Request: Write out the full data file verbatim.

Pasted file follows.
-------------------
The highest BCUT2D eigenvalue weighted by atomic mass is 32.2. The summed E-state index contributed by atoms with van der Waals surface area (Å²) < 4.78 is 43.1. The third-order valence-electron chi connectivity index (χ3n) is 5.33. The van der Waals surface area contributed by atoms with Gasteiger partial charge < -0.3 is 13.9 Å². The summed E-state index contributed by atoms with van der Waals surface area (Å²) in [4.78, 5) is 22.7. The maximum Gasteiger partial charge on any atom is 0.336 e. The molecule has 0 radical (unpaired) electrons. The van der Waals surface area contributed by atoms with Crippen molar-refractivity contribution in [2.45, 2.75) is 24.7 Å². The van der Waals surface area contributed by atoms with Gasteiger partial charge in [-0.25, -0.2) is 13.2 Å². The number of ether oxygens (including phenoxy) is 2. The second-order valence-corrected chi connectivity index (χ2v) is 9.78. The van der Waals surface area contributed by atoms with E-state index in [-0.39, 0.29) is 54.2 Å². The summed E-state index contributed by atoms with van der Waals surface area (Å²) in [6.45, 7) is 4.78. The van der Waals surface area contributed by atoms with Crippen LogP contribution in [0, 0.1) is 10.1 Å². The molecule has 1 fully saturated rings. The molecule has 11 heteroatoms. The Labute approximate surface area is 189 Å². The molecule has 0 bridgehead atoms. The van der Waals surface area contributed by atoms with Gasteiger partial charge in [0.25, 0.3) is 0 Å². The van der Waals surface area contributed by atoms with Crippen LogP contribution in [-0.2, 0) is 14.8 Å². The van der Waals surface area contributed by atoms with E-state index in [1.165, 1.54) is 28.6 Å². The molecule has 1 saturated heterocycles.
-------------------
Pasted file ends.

The highest BCUT2D eigenvalue weighted by atomic mass is 32.2. The summed E-state index contributed by atoms with van der Waals surface area (Å²) < 4.78 is 43.1. The third-order valence-electron chi connectivity index (χ3n) is 5.33. The van der Waals surface area contributed by atoms with Gasteiger partial charge < -0.3 is 13.9 Å². The summed E-state index contributed by atoms with van der Waals surface area (Å²) in [4.78, 5) is 22.7. The maximum Gasteiger partial charge on any atom is 0.336 e. The molecule has 0 radical (unpaired) electrons. The van der Waals surface area contributed by atoms with Crippen molar-refractivity contribution in [2.45, 2.75) is 24.7 Å². The van der Waals surface area contributed by atoms with Gasteiger partial charge in [-0.25, -0.2) is 13.2 Å². The number of ether oxygens (including phenoxy) is 2. The second-order valence-corrected chi connectivity index (χ2v) is 9.78. The van der Waals surface area contributed by atoms with E-state index in [-0.39, 0.29) is 54.2 Å². The summed E-state index contributed by atoms with van der Waals surface area (Å²) in [6.45, 7) is 4.78. The van der Waals surface area contributed by atoms with Crippen LogP contribution in [0, 0.1) is 10.1 Å². The molecule has 1 fully saturated rings. The molecule has 11 heteroatoms. The Labute approximate surface area is 189 Å². The molecule has 0 bridgehead atoms. The van der Waals surface area contributed by atoms with Gasteiger partial charge in [0.25, 0.3) is 0 Å². The van der Waals surface area contributed by atoms with Crippen LogP contribution in [-0.2, 0) is 14.8 Å². The van der Waals surface area contributed by atoms with E-state index in [1.165, 1.54) is 28.6 Å². The molecule has 1 saturated heterocycles.